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Armchair Analyst: Tactical lookahead to #HOUvMTL in Eastern Conference Knockout Round

The Houston Dynamo wear orange, and they're playing a home playoff game on Halloween.

I try to avoid superstition, narrative and conventional wisdom, but this simply does not look good for the Montreal Impact. Pretty much everything seems to have aligned against them.

A couple of tactical points to keep in mind heading into tonight's Knockout Round match (8:30 pm ET; NBCSN, TSN/RDS2 in Canada, MLS Live):


Get the ball to Boniek in the final third

The Dynamo are a much more adventurous attacking team than they're given credit for, leading the league in big chances created while placing top three in chances created from open play. And no, they're not from crosses or counterattacks -- Houston were seventh in possession at 51.4 percent, and ninth in open-play crosses, below the likes of Portland, New York and LA.

So I don't think Houston like to play an ugly, regressive brand of soccer. But they can be forced into it a bit more readily than other top teams (I'm going to allow the Dynamo to wear that mantle until they really, honestly prove they're not worthy of it) by getting bottled up in the middle of the field. That's how smart coaches have stymied them all year.

Check out this passing graph from the second Montreal vs. Houston match of the season, which was a 5-0 Impact annihilation up at Stade Saputo:

And here's the final third passing graph from their meeting a month later, a 1-0 Dynamo win that wasn't as close as the scoreline indicated:

The vast majority of Houston's play in the drubbing came from way out wide -- especially the play of the wingers. In the Dynamo win, the wide play was left to Kofi Sarkodie (No. 8) and Corey Ashe (No. 26), the overlapping fullbacks.

Brad Davis (No. 11) and Boniek Garcia (No. 27) were either pushed to the touchline, or eliminated almost entirely in the loss. In the win, both players got their touches more central, better positioned to combine rather than send in hopeful crosses.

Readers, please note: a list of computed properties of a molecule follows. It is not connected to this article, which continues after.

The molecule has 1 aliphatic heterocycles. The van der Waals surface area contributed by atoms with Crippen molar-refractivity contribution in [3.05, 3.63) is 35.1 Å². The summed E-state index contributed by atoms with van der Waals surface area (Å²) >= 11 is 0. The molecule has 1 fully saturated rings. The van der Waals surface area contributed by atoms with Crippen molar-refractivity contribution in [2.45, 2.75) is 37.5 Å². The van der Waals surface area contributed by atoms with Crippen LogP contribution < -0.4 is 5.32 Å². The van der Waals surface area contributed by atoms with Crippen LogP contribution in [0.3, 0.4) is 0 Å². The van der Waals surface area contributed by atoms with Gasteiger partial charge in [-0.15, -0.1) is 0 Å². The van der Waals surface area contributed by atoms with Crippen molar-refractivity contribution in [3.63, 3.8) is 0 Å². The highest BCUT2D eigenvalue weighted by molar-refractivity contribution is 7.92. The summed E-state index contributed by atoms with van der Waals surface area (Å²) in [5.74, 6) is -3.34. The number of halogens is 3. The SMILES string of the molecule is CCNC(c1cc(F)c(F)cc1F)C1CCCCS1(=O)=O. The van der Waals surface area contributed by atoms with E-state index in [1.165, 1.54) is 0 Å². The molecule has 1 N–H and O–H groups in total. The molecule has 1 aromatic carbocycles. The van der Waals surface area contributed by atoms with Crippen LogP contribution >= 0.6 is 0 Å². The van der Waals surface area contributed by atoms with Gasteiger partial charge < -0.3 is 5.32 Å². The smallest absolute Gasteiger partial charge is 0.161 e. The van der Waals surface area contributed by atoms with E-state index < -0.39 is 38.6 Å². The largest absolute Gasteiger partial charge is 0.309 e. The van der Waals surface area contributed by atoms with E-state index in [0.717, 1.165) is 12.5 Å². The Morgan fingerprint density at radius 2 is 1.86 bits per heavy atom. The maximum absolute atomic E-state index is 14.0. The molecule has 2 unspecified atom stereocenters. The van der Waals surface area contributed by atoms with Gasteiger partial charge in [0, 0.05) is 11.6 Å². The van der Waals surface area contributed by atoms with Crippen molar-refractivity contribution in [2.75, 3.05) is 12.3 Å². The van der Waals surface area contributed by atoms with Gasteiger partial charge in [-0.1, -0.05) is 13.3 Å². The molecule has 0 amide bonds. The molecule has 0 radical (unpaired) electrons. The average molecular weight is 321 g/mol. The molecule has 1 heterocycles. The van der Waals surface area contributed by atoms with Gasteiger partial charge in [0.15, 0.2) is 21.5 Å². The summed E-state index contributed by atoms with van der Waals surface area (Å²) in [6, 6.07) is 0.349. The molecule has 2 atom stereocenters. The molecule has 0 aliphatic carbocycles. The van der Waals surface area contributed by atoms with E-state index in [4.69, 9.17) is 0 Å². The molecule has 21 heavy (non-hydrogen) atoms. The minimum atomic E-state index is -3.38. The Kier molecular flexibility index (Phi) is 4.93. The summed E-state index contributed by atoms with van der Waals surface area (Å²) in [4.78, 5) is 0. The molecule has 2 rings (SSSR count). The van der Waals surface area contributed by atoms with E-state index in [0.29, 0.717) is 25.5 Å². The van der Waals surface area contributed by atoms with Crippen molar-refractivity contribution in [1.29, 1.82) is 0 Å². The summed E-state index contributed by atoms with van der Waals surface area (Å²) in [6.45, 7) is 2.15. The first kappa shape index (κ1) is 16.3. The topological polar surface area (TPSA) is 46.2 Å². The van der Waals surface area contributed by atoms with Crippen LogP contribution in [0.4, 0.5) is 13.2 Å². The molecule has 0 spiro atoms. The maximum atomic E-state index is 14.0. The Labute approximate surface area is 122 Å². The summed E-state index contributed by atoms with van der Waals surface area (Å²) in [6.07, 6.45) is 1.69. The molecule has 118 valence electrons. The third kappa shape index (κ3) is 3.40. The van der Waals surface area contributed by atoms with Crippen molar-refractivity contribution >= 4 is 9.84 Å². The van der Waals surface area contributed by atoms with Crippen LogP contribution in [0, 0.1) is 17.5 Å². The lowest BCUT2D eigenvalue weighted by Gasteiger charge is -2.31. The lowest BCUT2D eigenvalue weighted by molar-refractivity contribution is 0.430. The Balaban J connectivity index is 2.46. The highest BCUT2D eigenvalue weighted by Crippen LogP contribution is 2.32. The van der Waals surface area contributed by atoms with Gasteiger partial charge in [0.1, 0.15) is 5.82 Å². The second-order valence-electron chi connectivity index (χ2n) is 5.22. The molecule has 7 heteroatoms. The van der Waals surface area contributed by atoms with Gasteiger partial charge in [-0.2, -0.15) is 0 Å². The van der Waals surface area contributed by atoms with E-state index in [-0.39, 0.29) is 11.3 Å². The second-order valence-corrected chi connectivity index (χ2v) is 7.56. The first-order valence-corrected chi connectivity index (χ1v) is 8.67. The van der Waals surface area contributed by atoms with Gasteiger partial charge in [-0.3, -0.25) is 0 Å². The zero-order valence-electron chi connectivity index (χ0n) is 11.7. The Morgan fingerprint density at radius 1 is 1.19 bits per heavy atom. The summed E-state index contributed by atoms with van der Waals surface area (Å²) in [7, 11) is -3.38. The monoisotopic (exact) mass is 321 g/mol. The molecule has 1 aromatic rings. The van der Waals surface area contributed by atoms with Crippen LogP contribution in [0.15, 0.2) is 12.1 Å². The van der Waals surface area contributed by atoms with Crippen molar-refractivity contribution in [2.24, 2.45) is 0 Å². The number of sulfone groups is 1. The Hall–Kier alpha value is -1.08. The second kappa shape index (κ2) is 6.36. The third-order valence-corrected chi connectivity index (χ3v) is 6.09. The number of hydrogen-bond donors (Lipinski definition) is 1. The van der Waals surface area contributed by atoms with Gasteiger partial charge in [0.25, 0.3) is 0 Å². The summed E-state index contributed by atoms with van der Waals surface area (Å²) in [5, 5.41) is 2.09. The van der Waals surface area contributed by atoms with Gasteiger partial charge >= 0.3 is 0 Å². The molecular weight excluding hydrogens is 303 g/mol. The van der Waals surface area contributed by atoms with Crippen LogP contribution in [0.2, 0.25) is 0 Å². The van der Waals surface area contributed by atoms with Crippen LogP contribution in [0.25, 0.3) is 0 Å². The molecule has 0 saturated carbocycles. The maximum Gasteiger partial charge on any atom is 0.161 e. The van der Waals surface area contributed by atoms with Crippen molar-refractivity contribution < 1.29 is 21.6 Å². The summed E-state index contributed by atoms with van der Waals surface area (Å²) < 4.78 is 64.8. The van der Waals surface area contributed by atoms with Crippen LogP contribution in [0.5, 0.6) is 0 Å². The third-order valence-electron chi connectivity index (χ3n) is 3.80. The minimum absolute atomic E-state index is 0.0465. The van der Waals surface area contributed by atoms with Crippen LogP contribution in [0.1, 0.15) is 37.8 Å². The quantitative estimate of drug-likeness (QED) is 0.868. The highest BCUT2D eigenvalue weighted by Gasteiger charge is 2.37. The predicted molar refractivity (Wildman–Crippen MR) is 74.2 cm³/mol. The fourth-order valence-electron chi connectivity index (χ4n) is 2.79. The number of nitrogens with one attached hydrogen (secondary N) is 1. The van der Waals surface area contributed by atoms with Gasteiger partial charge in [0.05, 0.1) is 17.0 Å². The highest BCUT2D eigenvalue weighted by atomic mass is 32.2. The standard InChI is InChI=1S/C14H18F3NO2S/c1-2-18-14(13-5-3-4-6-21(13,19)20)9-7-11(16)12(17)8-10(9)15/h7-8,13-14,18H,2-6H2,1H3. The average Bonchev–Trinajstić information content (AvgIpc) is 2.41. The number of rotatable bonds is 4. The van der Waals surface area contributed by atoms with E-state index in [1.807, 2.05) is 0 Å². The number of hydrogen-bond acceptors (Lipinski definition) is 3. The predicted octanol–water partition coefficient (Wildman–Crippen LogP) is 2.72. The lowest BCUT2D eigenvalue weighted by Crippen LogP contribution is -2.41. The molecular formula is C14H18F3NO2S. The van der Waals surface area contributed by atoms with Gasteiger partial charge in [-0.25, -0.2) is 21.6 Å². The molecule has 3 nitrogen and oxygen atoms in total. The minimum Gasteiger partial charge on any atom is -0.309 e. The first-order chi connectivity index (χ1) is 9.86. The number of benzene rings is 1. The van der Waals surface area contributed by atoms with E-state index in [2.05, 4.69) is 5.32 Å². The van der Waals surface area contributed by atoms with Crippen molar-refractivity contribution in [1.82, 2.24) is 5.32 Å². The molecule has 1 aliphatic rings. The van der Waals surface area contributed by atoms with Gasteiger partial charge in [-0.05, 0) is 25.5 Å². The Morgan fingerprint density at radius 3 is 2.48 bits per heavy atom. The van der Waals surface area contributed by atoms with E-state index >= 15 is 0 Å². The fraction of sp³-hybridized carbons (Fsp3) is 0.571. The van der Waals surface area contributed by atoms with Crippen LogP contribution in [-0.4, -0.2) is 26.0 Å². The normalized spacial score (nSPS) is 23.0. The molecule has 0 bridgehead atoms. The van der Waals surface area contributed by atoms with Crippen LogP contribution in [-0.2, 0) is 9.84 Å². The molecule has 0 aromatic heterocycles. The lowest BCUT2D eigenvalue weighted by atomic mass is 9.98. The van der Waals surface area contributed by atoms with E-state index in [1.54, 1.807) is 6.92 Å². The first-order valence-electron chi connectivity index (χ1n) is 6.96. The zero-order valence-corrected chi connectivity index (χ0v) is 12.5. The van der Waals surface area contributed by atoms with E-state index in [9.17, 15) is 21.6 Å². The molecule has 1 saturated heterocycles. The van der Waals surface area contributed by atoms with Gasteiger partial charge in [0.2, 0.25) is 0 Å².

Garcia, in particular, was ubiquitous in that 1-0 win. He's a multi-dimensional threat in that final third, and more valuable than most neutrals realize -- when he started in 2013, the Dynamo collected points at a Supporters' Shield-winning rate.


Impact need forward thrust from the central midfield

Things are bad in Montreal right now. They've lost six of their last eight, and have been blanked in four of their last five. Since late June they are 5-10-5, picking up 20 of the 60 points on offer, and getting shut out eight times in the process.

But they did make the playoffs:

The answer now seems simple: Add another forward, go for the 4-4-2 and throw caution to the wind.

Problem is, the Impact have been a defensive sieve when they've deviated away from that 4-2-3-1 (even the 4-1-4-1 they used early in the season has been scrapped because of defensive frailties). The backline lacks mobility, which means they need the extra coverage a second deep-lying midfielder adds. Playing the 4-4-2 is a non-starter for this team.

But there's also a problem with the 4-2-3-1: Patrice Bernier and Hernan Bernardello are too similar, preferring to sit deep and spray the ball. Neither pushes forward himself, and as a result Montreal have become predictable (all those shutouts I mentioned?).

There needs to be a box-to-box option next to whichever of the two (probably Bernardello) starts, someone who can make those late, third runs like Will Johnson does for Portland, or like Ricardo Clark has shown an aptitude for with Houston.

Davy Arnaud is probably the safest, smartest bet. He's free to do the job since he'll no longer have to deputise at right back, as Jeb Brovsky's going to be a boss and play on that broken toe.

Nonetheless, I'm going to put in a word for Andrew Wenger as a box-to-box midfielder here. Playing him in central midfield would be something close to an insane toss of the dice, as he hasn't really done that job since his time at Duke.

But Wenger is skillful, smart, a clever passer and an absolutely dominant physical presence for a team that's lacked one all year (and he's also not a forward -- time to put the notion that he is to bed). He won't solve the whole thing himself, but he'll do a better job of pulling defenders away from the likes of Marco Di Vaio, Felipe and Justin Mapp, and can do so at pace.

He's also an X-factor that the Dynamo likely wouldn't have planned for. And given current form, and playoff precedent, the Impact need every little bit of help they can scrape together.